So my Mom is having another operation.  This time it is a fusion on the Lumbar spine.  Due to her RA she has worn down the discs and now there is nothing left for pain management other than to fuse the spine.  This is happening the first week of April and my family has already turned to me to ask if I can take care of her through (at least) the first week of recovery.  I’m not thrilled to do this as it really does fall to me for my single-ness and location.  It isn’t that I don’t want to be a good daughter, but that is asking a lot for someone who is already dealing with a lot of stuff of her own.  

She has been down the Vicodin like jellybeans.  I know that they will have on that the first couple of weeks.  She can get very snarly taking that.  She is snarly in general.  I am not trying to be selfish, but I need to establish some boundaries with her.  I don’t think that I can live there.  I will commute.  I also need to be able to teach my tennis too.  That helps to supplement the income – which is already low.  I have plenty of things that I am dealing with too, and income is an essential part of my stability.  I just wonder what they would do if I wasn’t here to do this?  Would they hire an actual at-home nurse?  I would hope so.  I mean she is going to be in bad shape…like needing help wiping her butt and bathing bad shape.  

Is this something that I can psychologically endure?  I know plenty of families take care of one another like this day in and day out.  I want to be a good person, like those people that I admire and wonder at how they do that.  The main issue is the constant stress that my Mom is in my life.  We have always had a traumatized relationship.  She can be so passive-aggressive and act completely helpless when she is actually more capable.

Right now I’m in pretty intense therapy for a mental breakdown that I had over two months ago.  I was in an all-day outpatient hospital program.  I’m still attending it, but 1/2 days now.  There is no doubt that going to my parents’ home each day will be trying on me.  I’m now done with this.  It simply is what it is: Shoganai.  

In the meantime, I was cleaning out my garage in order to get to my cross collection.  I think I may have broken some crosses in my attempt to move the container, however, I wanted to dig those out and put them up in my house in order to balance out the Buddhas.  At the moment that I walked in the house and popped on the TV, there was the breaking news of the white smoke coming from the chimney of the Sistine Chapel.  So we have a new Pope – and that happened while I was looking for my crosses – strange, right?  The pomp of all of this is really pretty amazing.  There are so many things happening on TV that I’m wrapping this up so that I can watch history being made.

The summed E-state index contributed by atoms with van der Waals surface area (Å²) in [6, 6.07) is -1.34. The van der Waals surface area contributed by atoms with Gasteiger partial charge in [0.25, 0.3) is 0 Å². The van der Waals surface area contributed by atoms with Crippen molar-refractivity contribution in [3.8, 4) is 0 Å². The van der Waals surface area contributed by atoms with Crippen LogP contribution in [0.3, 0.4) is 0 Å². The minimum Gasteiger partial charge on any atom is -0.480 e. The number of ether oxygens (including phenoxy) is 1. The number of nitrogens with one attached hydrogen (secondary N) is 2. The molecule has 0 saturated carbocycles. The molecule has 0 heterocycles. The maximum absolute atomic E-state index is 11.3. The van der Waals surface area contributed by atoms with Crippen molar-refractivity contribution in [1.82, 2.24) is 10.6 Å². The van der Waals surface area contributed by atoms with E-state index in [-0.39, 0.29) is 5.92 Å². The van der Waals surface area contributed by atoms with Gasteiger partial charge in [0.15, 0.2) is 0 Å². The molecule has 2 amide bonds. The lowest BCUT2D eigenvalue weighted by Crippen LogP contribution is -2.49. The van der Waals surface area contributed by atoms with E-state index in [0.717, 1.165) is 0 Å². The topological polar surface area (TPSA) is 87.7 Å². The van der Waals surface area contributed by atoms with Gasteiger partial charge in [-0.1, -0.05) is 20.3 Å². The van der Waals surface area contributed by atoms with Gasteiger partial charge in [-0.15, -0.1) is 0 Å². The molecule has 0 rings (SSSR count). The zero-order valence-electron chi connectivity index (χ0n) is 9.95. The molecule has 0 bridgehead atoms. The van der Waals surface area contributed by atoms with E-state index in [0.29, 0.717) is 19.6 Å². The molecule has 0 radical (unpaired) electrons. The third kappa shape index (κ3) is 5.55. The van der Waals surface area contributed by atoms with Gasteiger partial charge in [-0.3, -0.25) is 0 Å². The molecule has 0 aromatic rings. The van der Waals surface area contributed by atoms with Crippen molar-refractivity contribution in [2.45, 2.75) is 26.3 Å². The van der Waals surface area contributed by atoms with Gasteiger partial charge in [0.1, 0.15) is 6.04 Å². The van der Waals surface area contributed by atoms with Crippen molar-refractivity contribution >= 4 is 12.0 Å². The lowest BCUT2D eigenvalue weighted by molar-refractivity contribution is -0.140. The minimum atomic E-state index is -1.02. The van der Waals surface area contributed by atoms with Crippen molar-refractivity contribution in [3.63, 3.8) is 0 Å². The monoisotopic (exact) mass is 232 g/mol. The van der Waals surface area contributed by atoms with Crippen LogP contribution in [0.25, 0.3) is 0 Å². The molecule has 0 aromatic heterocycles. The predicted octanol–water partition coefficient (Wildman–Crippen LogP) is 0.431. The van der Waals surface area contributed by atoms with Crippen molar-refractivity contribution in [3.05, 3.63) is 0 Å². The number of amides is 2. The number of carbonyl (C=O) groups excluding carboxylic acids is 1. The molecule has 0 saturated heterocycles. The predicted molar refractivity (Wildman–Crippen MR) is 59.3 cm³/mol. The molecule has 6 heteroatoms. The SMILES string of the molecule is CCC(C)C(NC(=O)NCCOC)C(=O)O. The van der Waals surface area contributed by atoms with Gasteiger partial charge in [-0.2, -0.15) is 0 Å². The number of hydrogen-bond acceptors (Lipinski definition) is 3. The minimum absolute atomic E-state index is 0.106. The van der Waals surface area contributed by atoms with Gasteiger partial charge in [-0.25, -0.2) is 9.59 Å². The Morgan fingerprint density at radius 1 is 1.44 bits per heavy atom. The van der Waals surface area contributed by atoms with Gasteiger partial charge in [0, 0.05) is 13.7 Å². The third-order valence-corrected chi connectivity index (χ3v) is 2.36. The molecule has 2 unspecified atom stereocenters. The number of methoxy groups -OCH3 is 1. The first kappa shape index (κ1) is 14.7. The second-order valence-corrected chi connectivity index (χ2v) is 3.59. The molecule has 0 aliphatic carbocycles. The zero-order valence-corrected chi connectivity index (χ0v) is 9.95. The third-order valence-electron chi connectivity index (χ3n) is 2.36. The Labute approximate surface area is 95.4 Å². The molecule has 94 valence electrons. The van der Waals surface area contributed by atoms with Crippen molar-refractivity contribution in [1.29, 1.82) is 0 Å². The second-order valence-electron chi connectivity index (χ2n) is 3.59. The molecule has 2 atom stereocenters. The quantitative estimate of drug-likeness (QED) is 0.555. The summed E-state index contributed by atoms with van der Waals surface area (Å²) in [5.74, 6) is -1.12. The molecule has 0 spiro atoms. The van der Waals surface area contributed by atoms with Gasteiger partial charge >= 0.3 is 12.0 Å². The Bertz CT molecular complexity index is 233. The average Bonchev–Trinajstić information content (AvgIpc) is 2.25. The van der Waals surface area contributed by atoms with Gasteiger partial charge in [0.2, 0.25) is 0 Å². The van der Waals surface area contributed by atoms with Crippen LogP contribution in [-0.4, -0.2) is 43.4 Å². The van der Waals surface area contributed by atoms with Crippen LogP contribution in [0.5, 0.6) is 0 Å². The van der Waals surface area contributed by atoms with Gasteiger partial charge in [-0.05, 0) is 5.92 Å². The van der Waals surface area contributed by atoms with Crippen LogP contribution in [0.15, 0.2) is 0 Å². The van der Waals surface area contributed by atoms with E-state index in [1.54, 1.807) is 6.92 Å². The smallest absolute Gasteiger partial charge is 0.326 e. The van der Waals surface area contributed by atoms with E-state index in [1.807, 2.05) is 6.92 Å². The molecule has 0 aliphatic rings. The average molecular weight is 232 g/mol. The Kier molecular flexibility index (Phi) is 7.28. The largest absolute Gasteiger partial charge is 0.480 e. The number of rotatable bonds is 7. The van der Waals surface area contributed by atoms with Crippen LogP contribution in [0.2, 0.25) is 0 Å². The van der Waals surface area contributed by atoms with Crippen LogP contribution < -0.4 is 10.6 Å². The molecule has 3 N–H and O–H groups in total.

I’ve been so busy – and busy enjoying life!  That is up until this year when the health has again taken a turn for the worse.  There will be a warning right here and now…this post will have some grossness…digestive issue nastiness.  So sorry.

When I left off I was down 80 pounds just four month post-RNY Gastric Bypass.  I was blogging all about my thoughts on a different site (specific to that) and for the most those thoughts were very positive.  However, given my more recent difficulties – I’m not sure that those 80 pounds are really worth this.

On the positive side of things: 2011-2012 was an AMAZING stretch of time for me.  I had such a rewarding year.  This was due to my good health.  In the summer of 2011 I played more and better tennis than I had in ten years.  I was on travel teams, hitting in the middle of the day heat, running all kinds of special events and reconnecting with that whole world I missed.  My school year was equally good.  Given good health, I threw myself into work and developed so many wonderful programs.  The class of seniors were so great and I was chosen to give the faculty address at graduation.  It was all just going so well.  

My weight loss slowed and then stopped last Spring.  I will admit that I didn’t keep up my working out nearly as much.  Then, while riding horses through very steep trails in the Colorado Rockies, I hurt my left hip flexor.  This was in June.  I’ll come back to this.

From all of this time following my procedure, I’ve also been chronically anemic.  I’ve had “profoundly” low iron saturation levels.  There does not appear to be any internal bleeding and I’m taken ferrus gluconate supplements.  This has not improved my levels enough.  I was as low as 5%, and after two months of supplements I was up to 7%.  Normal is 10-15%.  

My thyroid has also been all over the place, hence my dosages keep adjusting.  As a result, I’ve been fatigued, shedding hair, having brittle nails and really dry skin, and – of course – struggling to drop any pounds.  Combine that with the injured leg, and I became extremely sedentary.

The leg injury refused to heal all summer long.  Rather than say something, I thought if I stretched and played through the pain (yes, I still played tennis) that it would just go away.  I often use the “just go away with time” method…probably not the best for someone with a chronic disease.  

Anyway, in August I stepped out for a shot and went down in bad, bad pain.  From then on simple things like getting in and out my Jeep, slipping my feet into underwear and pants, putting on shoes and socks, and crossing my legs were so unbearable that I would tear up from the pain.  I began physical therapy at the end of September and I’m still going even now.  My right-side leg pain has improved (which was aggravated from walking so unevenly).  My left leg is still really weak and sore – but better.  I’m just really slow to heal.  I blame the overall malnutrition and goofy blood levels for this.